By Kawania H. Wooten CMP
In the spring of 1995, I had the honor of leading the conference and meetings department for a small non-profit association. It was a pretty big deal and an exciting time for me, but it was an incredibly stressful time for me too. You see, I started to quietly believe that I didn’t deserve this new job — I became afraid that my new boss was going to see my work and start to think she made a mistake by hiring an “imposter” or a “fraud.”
When I look back at that time, I shake my head in disbelief. I was educated, experienced and I was very good at my craft, but I feared that others weren’t going to agree. Have you ever had a similar feeling at work? If you have, you know that this fear can become a “monster” that needs to be slayed before you can succeed.
So, here are five (5) tips to help you move beyond this obstacle —
1. It’s an Emotion – It’s Not a Definition of You. Your internal script is very powerful — If you call yourself a leader on a regular basis, you will make bold, strategic moves. If you regularly call yourself an imposter, you will more than likely “over analyze” every decision you need to make. So, what should you do? Change your script. Daily positive affirmations really do make a difference to your mindset. This is what I told myself every morning — “I am smart and I work hard, and I deserve this job.” “My bosses are smart and they recognize real talent when they see it, and they see that talent in me.” “Today, I am going to make another positive impact on the growth and future of my job, and they are going to be in awe of what I bring to the table!”
2. Let Go of the Need to Be Perfect. When my struggle with my “imposter fears” was at its peak, I was also obsessing about the need to be perfect. As a result, I would take forever to start a task or project, and I would take even longer to complete it. It became a vicious cycle! So, what should you do? For my own sanity, I had to stop focusing on perfection and I had to become okay with the best job I could do (even if it wasn’t perfect in my eyes).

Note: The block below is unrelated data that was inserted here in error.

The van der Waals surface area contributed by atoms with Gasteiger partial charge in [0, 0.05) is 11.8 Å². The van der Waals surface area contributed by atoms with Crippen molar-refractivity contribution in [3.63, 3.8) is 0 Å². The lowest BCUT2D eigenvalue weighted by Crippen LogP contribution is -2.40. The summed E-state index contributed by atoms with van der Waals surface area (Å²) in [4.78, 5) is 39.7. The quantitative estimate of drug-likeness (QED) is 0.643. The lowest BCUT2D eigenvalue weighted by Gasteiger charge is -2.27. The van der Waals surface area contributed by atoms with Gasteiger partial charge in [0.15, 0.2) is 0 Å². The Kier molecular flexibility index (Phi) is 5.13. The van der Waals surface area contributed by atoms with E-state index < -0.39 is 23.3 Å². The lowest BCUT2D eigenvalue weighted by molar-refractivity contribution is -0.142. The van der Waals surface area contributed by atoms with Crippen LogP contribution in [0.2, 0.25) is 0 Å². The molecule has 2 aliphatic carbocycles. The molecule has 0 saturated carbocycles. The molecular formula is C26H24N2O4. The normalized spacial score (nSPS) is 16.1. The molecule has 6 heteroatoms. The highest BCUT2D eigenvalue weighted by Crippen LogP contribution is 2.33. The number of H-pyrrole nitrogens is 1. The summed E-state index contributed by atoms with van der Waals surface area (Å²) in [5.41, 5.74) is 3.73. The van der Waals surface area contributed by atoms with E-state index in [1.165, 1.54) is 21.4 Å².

3. Share Your Fears with a Trusted Friend or Advisor. Share your fears with a trusted advisor or friend to gain some perspective, receive support, and quite possibly secure a solution. You may even find that you are not alone — For more than 10 years, I thought I was the only person afraid of being called an “imposter.” When I shared this fear with my executive coach, I was blown away by the fact that this was a pretty common fear — especially among female executives.
4. Go to the Source. When I find myself obsessing about the negativity I believe my colleagues, clients and bosses feel about my work, I have to remind myself that this is just a bunch of “MSU” in my head. Never heard of “MSU?” MSU stands for “Making Shit Up.” And, more than likely, the shit you make up in your head is 100 times worse than real life. So, what should you do? To combat my fears, I went “directly to the source” by asking my boss for feedback or a “mini-performance evaluation.” If the feedback wasn’t 100% positive, I used their candor as a springboard for lessons learned.
5. Celebrate Your “Wins.” When you think you are inadequate, you focus on your shortcomings instead of your blessings. As a result, receiving compliments or celebrating successes will feel awkward and uncomfortable. So, what should you do? Until you can celebrate “you,” honor the fruits of your labor. Eventually, you will get more and more comfortable with the positive aspects are you!
Kawania Wooten is the principal consultant at Howerton+Wooten Events, LLC. Known to her friends and family as Kay, she uses artistic skills, her keen attention to the smallest details and her strong commitment to customer service as the hallmark of her business. As the founder of the company, Kawania strives for professionalism, creativity and impeccable organization within every function planned by Howerton+Wooten Events.